Drag artist Charity Kase has created a terrifying look each day of lockdown
And all I did was bake a disgusting banana bread.
Imagery via Instagram
“You know what, I’m going to use this time to create something wonderful.” This is you, back in March, full of naive optimism as the world went into lockdown. “I have all this time, and I’m going to use it to be productive and I’m not going to waste it watching 12 hours of Netflix a day and eating full boxes of cereal with my hands.” Oh, what a beautiful little fool you were back then!
As weeks have turned into months and we’re still stuck in Pandemic-land, most people have seen that initial rush of motivation ebb away. But some people are still out there creating beautiful things in isolation and putting them out into the world. Case in point: Drag artist Charity Kase, who is 60 looks deep into a self-crafted “daily isolation drag” challenge.
Charity, AKA Harry Whitfield, was inspired to begin the challenge by one of those “On this day three years ago” social media notifications, the cruel little pop-ups that have been taunting us all year with memories of bygone, less socially distant, much happier times. “It was a throwback to my daily looks for my 365 days of drag challenge in 2017,” Charity explains. “The make up was… debatable.” So, three years on, the London-based performer and artist decided to update the challenge with a decidedly lockdown twist.
“I was feeling pretty lost during lockdown with not being able to take to the stage,” they add. “So I decided to make Instagram my stage. It was also a great opportunity to put my skills into practice once again and see how my creativity has developed in the past few years.”
The ensuing looks, all 60 days of them so far, are a testament to that developing creativity. Most of them are a horror-fied take on traditional drag, taking beloved children’s TV characters like the Scooby Doo gang, The Powerpuff Girls and even recently-queered Spongebob Squarepants and giving them bloodied up, axe-wielding makeovers. Others are even kookier, taking inanimate objects, mainly food, and bringing them to life as terrifying drag creations. “My favourite so far is my pizza slice look, with the pepperoni, or the pile of chips maybe,” says Charity. “I have really enjoyed bringing some inanimate objects and food specifically to life. Who doesn’t love a popcorn monster?”
Most of the looks are created by household items, a nightmarish take on something Ross Matthews would probably incorrectly brand as “crafty x”. Headpieces, hair and costumes are made from coloured card, paper, plastic, broken lightbulbs and even old cigarettes. “They call me Charity Kase for a reason,” the creator says.
The process of taking something innocuous, like chips and ketchup, and elevating it, is unsurprisingly a time-consuming one. But let’s be honest, we all have the time right now. Make up takes between two and four hours a day, Charity explains. And that’s not even the beginning of the process. “The first thing I do every day is start considering what look I feel like I want to do,” the 22-year-old says of their daily quar-routine. “I don’t like to plan too far ahead and it’s kind of impossible to do that when creating a daily look anyway, so I just wake up and go with what I feel like.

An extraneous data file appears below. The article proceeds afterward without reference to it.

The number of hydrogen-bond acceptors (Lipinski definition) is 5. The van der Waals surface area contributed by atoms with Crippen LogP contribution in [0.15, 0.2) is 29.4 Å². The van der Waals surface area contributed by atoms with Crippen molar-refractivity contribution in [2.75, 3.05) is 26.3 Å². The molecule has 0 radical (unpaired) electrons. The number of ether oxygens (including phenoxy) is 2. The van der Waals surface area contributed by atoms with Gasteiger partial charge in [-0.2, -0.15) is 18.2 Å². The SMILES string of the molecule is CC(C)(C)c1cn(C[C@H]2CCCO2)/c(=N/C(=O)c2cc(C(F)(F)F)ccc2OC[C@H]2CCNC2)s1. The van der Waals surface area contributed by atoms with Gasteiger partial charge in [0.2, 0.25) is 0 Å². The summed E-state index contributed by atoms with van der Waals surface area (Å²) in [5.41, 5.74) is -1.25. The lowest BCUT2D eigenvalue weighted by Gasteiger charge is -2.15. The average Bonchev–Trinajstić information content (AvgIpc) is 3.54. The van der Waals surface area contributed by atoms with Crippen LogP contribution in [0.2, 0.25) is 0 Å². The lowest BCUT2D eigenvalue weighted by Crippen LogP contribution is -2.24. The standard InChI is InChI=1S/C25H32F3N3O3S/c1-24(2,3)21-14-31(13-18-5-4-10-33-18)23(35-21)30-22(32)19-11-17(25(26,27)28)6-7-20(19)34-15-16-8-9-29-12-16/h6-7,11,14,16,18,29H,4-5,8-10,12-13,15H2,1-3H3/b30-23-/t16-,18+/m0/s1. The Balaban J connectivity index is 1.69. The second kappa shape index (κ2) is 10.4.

“If I’m feeling low I will create a sad character and vice versa. I usually cut out and paint and make my paper accessories or any wig that I need for the look and this usually takes me up to lunchtime. I then spend the afternoon on the makeup and putting on the costume, and finally about 10 minutes shooting the look with my flatmate in my living room with my makeshift green screen -- which is sellotaped to my bookcase!”
The makeshift process has clearly been successful. Helped by the nostalgic twist which punctuates each look (some are even inspired by past RuPaul’s Drag Race contestants), Charity has seen their follower count creep up during the two month process of the solo Instagram show. And it’s still ongoing. On their most recent creation -- a topless swamp creature who caresses its own breasts and spews milkshake to the camera -- the performer, who also designs custom clothing and accessories, notes that right now there’s no end in sight to the challenge.
“My daily drag challenge was my way of staying motivated and creative during lockdown,” Charity says, “but making art is also my therapy. It lets me hit that fulfilment button in my mind which is really helpful right now.”
But of course, it’s no comparison to the real thing. As clubs and bars across the world remain shuttered, even as lockdown is beginning to ease for the summer, the drag community has had to adapt to stay afloat. Many have taken their shows virtual, streaming on platforms like Twitch and replacing the IRL tip system with URL donations via PayPal and Venmo. “The uprising in online drag shows has been really inspiring,” says Charity. “I think it’s incredible that the drag community has adapted and embraced seeing everyone perform from their own homes. We are now not only our own managers and designers, but also our own producers, directors and videographers.
“I’m excited to see how that will translate after lockdown. There’s an incredible opportunity to see an international lineup of performers in your own home right now, which is amazing. But, obviously, nothing compares to the real deal. And I literally cannot wait to be sweating my paper ears off in a smokey east London nightclub again.”